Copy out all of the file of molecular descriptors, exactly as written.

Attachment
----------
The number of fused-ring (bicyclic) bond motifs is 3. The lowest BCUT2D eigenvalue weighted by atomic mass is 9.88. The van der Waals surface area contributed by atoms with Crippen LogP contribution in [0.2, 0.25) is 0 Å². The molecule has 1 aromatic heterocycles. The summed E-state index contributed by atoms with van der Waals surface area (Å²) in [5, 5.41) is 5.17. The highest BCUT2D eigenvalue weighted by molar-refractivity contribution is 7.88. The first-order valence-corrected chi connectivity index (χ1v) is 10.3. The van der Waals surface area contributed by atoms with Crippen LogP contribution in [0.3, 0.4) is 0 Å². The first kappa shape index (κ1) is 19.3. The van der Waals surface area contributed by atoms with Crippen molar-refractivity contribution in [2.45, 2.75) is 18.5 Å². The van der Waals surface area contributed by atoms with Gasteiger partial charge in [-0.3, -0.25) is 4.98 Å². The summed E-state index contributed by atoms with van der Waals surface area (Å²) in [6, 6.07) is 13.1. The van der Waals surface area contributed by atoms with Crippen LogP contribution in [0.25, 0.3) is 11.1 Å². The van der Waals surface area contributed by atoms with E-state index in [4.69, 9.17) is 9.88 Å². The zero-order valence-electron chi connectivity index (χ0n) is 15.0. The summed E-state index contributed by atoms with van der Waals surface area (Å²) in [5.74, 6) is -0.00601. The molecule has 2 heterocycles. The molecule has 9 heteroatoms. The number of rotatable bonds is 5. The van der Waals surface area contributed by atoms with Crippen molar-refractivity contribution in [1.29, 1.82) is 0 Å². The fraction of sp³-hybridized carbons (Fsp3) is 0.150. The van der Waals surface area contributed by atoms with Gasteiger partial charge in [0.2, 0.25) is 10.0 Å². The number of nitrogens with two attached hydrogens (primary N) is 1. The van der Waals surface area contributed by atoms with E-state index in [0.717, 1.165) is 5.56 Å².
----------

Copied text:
The number of fused-ring (bicyclic) bond motifs is 3. The lowest BCUT2D eigenvalue weighted by atomic mass is 9.88. The van der Waals surface area contributed by atoms with Crippen LogP contribution in [0.2, 0.25) is 0 Å². The molecule has 1 aromatic heterocycles. The summed E-state index contributed by atoms with van der Waals surface area (Å²) in [5, 5.41) is 5.17. The highest BCUT2D eigenvalue weighted by molar-refractivity contribution is 7.88. The first-order valence-corrected chi connectivity index (χ1v) is 10.3. The van der Waals surface area contributed by atoms with Crippen LogP contribution in [0.3, 0.4) is 0 Å². The first kappa shape index (κ1) is 19.3. The van der Waals surface area contributed by atoms with Crippen molar-refractivity contribution in [2.45, 2.75) is 18.5 Å². The van der Waals surface area contributed by atoms with Gasteiger partial charge in [-0.3, -0.25) is 4.98 Å². The summed E-state index contributed by atoms with van der Waals surface area (Å²) in [6, 6.07) is 13.1. The van der Waals surface area contributed by atoms with Crippen LogP contribution in [0.25, 0.3) is 11.1 Å². The van der Waals surface area contributed by atoms with E-state index in [4.69, 9.17) is 9.88 Å². The zero-order valence-electron chi connectivity index (χ0n) is 15.0. The summed E-state index contributed by atoms with van der Waals surface area (Å²) in [5.74, 6) is -0.00601. The molecule has 2 heterocycles. The molecule has 9 heteroatoms. The number of rotatable bonds is 5. The van der Waals surface area contributed by atoms with Crippen molar-refractivity contribution in [1.29, 1.82) is 0 Å². The fraction of sp³-hybridized carbons (Fsp3) is 0.150. The van der Waals surface area contributed by atoms with Gasteiger partial charge in [0.2, 0.25) is 10.0 Å². The number of nitrogens with two attached hydrogens (primary N) is 1. The van der Waals surface area contributed by atoms with E-state index in [0.717, 1.165) is 5.56 Å².